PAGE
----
Types of Estate Planning Documents

By: Greg Artim

You may have heard some of the terms, Last Will and Testament, Living Will, Power of Attorney, but are not exactly sure what they are or whether you need them. From an Estate Planning perspective, these documents are essential to ensure that your assets are distributed properly and your legal interests are protected.

A Last Will and Testament is a document that sets forth the distribution of your assets at the time of your passing. A common misnomer that people have about Wills is that you have to divulge all of your bank accounts and financial information to the Attorney who is drafting the Will. This is simply not true. Usually, the Testator (the person with the Will) just sets forth the names of the heirs and how much of his/her estate each heir will receive, i.e. 50% to my son, Joe, and 50% to my daughter, Jill. Typically, only special assets are specifically named in the Will, i.e. my 5 carat diamond ring to my friend, Lucy, or my home in Palm Springs to my friend, Jack.

After that, a simple Will requires only a few other things.

You must name an Executor of your Will. The Executor is the person who will handle the Estate affairs after your passing. He/She will open an Estate, determine all of the your assets and liabilities, and make distribution of those assets as per the guidelines set forth in your Will. You will also have to name a Trustee if you plan on leaving any assets to a minor. There are a few other minor legal requirements that your local attorney can assist you with in drafting your Last Will and Testament.

A Living Will is a document that sets forth your wishes as to certain types of medical treatment in the event that you suffer a permanent disability that renders you incapacitated with no hope of recovery. The instance that we are talking about here is the person in a coma or permanent vegetative state. In order for a Living Will to take effect in Pennsylvania, two physicians must certify that you have no real hope of recovery. At that point, your Surrogate (this person is named in the Living Will) will meet with your physician and advise him as to your wishes regarding treatment.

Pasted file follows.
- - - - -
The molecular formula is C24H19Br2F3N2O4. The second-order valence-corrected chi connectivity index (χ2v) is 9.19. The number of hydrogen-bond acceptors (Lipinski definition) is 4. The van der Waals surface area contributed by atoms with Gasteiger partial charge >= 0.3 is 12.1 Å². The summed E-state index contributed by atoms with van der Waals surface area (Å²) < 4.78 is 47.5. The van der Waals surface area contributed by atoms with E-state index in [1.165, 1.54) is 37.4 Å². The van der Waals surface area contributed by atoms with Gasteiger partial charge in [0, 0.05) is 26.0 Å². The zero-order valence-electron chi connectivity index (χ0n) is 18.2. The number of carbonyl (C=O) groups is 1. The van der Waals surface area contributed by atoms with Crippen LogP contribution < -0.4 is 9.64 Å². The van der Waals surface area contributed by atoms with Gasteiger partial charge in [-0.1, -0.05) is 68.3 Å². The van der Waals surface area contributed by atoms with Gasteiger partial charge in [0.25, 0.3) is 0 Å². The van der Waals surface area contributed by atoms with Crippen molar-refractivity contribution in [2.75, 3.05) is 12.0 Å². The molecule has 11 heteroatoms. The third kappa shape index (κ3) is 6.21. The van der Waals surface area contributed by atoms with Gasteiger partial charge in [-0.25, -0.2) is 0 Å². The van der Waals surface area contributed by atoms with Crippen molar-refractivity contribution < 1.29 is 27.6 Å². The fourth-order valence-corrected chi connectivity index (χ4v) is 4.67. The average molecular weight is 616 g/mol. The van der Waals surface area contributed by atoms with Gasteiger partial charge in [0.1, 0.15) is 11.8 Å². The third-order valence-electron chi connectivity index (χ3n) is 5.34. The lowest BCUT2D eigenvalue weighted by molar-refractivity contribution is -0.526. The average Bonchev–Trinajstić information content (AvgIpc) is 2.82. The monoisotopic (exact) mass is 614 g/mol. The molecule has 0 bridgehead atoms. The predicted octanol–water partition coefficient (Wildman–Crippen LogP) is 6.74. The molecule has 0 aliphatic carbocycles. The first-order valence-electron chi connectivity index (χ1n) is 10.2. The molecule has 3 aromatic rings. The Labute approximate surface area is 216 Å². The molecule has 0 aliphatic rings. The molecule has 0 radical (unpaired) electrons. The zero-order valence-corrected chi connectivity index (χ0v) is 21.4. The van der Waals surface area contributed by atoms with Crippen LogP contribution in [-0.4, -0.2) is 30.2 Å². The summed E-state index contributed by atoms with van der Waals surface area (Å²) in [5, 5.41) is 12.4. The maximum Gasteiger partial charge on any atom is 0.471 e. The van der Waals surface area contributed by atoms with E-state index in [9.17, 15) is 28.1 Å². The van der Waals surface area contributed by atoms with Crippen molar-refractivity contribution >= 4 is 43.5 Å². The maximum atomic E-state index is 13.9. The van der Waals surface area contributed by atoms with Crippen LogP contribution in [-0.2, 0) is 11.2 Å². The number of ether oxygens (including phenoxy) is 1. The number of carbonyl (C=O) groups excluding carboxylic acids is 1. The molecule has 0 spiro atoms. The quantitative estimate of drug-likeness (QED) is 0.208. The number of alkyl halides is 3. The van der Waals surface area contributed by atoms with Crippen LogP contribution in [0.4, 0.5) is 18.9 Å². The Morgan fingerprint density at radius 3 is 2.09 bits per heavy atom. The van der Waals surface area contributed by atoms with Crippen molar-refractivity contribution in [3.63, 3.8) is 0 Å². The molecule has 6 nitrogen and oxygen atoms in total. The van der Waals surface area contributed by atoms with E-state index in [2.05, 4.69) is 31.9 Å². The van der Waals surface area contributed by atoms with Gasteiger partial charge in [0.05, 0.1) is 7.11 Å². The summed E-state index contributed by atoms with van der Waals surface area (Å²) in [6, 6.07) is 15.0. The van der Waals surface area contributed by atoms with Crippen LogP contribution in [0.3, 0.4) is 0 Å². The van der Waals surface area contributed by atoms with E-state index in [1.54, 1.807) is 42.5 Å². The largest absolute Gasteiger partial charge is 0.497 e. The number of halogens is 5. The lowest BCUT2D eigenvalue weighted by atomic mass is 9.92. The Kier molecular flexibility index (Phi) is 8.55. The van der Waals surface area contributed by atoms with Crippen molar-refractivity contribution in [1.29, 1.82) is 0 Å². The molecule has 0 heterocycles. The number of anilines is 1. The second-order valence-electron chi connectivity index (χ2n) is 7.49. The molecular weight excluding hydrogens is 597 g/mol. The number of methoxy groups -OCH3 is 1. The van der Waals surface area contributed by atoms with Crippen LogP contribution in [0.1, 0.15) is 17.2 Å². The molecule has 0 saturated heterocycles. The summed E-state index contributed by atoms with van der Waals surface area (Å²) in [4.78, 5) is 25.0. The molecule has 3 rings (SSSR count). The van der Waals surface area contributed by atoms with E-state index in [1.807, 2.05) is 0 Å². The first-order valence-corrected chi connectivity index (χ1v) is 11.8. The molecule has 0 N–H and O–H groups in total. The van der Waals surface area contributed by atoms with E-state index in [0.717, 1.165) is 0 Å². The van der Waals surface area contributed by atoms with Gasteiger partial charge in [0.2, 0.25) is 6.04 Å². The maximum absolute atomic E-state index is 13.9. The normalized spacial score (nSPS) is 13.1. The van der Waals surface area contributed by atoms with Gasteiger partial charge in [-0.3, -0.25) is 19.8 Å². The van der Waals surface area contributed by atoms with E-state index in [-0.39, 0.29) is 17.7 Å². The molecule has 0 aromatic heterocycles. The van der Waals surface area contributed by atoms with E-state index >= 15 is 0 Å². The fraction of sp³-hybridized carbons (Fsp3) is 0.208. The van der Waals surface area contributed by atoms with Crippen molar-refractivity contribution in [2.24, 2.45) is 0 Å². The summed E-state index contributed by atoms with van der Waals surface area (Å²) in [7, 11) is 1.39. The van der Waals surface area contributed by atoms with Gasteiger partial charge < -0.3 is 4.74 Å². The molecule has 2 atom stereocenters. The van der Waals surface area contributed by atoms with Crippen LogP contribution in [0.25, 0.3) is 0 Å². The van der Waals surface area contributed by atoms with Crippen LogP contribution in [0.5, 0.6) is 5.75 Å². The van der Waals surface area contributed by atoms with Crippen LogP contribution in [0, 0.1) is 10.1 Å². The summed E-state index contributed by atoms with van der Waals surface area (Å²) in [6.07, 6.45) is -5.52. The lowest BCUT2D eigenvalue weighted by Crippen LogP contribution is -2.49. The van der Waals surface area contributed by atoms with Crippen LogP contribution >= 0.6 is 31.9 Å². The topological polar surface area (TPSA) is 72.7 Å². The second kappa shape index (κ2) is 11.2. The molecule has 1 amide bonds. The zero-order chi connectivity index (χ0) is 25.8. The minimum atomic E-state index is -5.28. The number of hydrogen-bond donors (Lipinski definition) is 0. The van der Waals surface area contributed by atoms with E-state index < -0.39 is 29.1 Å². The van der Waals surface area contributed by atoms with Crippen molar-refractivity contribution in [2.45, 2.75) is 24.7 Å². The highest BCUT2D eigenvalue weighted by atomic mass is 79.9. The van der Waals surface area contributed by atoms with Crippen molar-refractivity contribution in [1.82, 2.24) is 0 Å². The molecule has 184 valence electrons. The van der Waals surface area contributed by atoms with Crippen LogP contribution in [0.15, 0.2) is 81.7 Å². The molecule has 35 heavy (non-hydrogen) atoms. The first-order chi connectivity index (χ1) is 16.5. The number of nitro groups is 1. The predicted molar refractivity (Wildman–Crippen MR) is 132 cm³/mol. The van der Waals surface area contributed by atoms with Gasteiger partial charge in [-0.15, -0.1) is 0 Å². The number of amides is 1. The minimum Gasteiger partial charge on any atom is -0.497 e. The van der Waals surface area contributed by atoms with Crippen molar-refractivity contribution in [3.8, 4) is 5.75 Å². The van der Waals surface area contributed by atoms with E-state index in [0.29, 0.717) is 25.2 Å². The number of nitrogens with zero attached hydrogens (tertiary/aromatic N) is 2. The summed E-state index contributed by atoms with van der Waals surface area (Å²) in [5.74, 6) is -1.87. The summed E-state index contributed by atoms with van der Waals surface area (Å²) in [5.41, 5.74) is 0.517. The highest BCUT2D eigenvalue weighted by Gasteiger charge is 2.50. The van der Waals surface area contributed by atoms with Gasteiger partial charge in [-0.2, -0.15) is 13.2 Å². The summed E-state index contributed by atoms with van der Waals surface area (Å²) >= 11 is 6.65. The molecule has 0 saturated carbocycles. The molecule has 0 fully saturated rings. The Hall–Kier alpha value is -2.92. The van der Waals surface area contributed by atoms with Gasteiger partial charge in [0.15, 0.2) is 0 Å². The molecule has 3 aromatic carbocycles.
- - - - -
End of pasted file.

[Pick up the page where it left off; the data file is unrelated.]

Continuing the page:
A Power of Attorney is another important document. I usually recommend the General Durable Power of Attorney. This document gives your Agent the ability to act on your behalf in almost any type of situation that you could think of. The Agent has the ability to sign checks, transfer real estate, make medical decisions and much more. As you can see, this document is VERY powerful, and as such, the authority bestowed with it should only be granted to an individual that you trust beyond reproach. This document becomes important in the instance where you can no longer act for yourself, or have difficulty doing so. However, you should be advised that this document takes effect immediately upon signing. Most of my clients are under the impression that this document only takes effect if they become incapacitated. That simply is not true. Again, at least in PennsylvaniaFeature Articles, this document gives your Agent the ability to act on your behalf immediately.

Estate Planning
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